By Centre for Creative Arts
Published August 23, 2011
The University of KwaZulu-Natal’s Centre for Creative Arts and its celebrated annual contemporary dance platform, JOMBA! Contemporary Dance Experience, invites dance lovers to explore this year’s 11-day festival which opens on August 31, 2011and runs until September 11, 2011. Now in its 13th year, JOMBA! has dance offerings which encompass the very best of local and international dancers and dance companies.
Specifically aimed at nurturing local dance, the JOMBA! New Works programme this year features two innovative artists, Mlu Zondi and S’fiso Magesh Ngcobo, whose growing body of dance theatre work has critics and audiences sitting up and taking notice. New Works grants are offered as a way of encouraging choreographers to continue to develop and find their unique dance and choreographic voices. Ngcobo’s “Similar Pathways” explores the real meaning of ubuntu on life’s journey, while Zondi’s incorporates video artwork into a reflection of a dancer’s psyche and memory in “Devolva”.
From Johannesburg, Gregory Maqoma brings his deeply celebrated “Beautiful Me”, a dance work that has travelled the globe to critical acclaim. Maqoma, one of South Africa’s most internationally recognised choreographers, has worked with creative in-put from Akram Khan, Faustin Linyekula and Vincent Mantsoe in a dance and choreographic dialogue that has resulted in this fiercely beautiful solo work.
A first for JOMBA! this year is the adventurous “Women’s Solo Project” which has gathered together four prominent local and international women choreographers who have created solo works. From France, HÃ©lÃ¨ne Cathala joins JOMBA! with a work that celebrates the search for new dance languages; Durban’s DesirÃ© Davids has made a short dance film which is the second part of the work she premiered at JOMBA! in 2010; Lliane Loots has created a politically charged work on Flatfoot dancer TeeKay Quvane; and Gauteng-based Dada Masilo makes her JOMBA! debut with her controversial and celebrated solo, “The Bitter End of Rosemary”. Masilo, a virtuoso dancer known for the risk she takes, sets herself up with this work as one of South Africa’s most innovative young choreographers.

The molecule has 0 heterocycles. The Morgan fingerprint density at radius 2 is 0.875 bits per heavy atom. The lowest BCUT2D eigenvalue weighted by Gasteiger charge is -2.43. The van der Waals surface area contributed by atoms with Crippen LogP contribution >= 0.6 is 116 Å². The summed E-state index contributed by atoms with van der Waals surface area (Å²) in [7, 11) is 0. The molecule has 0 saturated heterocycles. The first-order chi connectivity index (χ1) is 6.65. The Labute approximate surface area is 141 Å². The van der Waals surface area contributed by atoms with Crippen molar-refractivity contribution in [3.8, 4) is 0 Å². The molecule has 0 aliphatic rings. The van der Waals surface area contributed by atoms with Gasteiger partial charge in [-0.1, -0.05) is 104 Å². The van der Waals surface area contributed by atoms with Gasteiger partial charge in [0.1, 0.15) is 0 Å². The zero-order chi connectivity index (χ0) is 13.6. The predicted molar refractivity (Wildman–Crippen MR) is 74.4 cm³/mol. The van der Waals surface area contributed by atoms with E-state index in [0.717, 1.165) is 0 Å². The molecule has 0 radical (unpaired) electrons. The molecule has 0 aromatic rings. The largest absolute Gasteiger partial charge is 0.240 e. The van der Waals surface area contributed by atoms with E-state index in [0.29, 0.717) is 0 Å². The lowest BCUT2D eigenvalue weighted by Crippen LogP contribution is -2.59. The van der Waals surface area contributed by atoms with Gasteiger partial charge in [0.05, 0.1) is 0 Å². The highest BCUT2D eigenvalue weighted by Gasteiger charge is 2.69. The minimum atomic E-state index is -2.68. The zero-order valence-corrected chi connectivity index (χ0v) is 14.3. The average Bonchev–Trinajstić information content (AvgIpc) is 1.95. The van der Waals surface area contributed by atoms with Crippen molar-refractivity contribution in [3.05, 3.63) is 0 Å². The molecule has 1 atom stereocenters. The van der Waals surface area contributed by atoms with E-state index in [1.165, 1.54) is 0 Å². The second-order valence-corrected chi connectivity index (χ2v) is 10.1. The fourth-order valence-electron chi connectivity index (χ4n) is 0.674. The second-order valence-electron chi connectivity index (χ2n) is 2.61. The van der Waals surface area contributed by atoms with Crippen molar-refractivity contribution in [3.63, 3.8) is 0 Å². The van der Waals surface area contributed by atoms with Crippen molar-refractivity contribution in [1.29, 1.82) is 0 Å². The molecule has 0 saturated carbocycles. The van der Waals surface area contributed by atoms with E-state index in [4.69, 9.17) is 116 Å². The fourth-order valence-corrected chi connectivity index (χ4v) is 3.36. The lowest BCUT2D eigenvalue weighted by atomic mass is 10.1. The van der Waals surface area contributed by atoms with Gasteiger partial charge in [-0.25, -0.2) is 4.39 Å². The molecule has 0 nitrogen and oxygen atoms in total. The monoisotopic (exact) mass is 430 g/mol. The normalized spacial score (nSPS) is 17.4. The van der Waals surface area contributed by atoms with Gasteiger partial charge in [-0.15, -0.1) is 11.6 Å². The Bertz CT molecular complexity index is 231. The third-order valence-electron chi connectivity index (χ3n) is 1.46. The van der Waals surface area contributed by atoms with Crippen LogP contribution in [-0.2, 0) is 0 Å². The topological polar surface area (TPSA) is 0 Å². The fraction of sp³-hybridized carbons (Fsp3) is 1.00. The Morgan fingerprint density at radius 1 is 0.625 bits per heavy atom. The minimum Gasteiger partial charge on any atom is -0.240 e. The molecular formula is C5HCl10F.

The facilitation of dance collaborations within Africa is a key JOMBA! objective, and this year sees Durban’s much-loved Flatfoot Dance Company collaborating with Nigeria’s Ijodee Dance Company. Lagos-based choreographer Adedayo Liadi will feature Ijodee’s Frank Konwea alongside the five resident dancers of Flatfoot in a new work with the Yoruba title, “Aye Asan”, meaning “vanity”.
African dance maker Faustin Linyekula, from the Democratic Republic of the Congo, presents his work “more! more ! more! future”, which takes a critical look at post-independence in Africa and embraces the anarchy and chaos of making art in a time of struggle and trauma. Working with a live band on stage Faustin’s work looks to the nightclubs of Kinshasa as a way of making meaning in a society of greed and corruption.
JOMBA! is delighted to host two of the world’s most prestigious BBoyz (Junior and Stylistik) from France. These two world champion break-dancers have turned the contemporary dance world on its head by shifting what is often seen as an improvisation and “battle” dance form, to the theatre stage. Carefully constructed solo works by two dancers whose bodies ooze strength, power and control break new ground in the interface between theatre and the street dance.
A major highlight of this year’s festival is JOMBA! City, a site-specific dance and art-making encounter with the inner city of Durban. Curated by David Gouldie, this is sure to be the street party event of the year. The event features more than 100 artists, including Doung Anwar-Jahangeer, Ewok, Sifiso Khumalo and Vusi Makanya, among others, with leading DJs and bands performing into the late hours of the night; the statues of Queen Victoria will never be the same.
JOMBA! also presents the popular Fringe night which provides open platforms for new dance-makers. The Youth Fringe, which takes place at the Dorothy Nyembe Hall in Cato Crest, is a valuable platform for young dancers and the identification of new emerging talent.
Also lined up for presentation are a series of free dance workshops with dancers and choreographers participating in the festival in which advance booking is essential.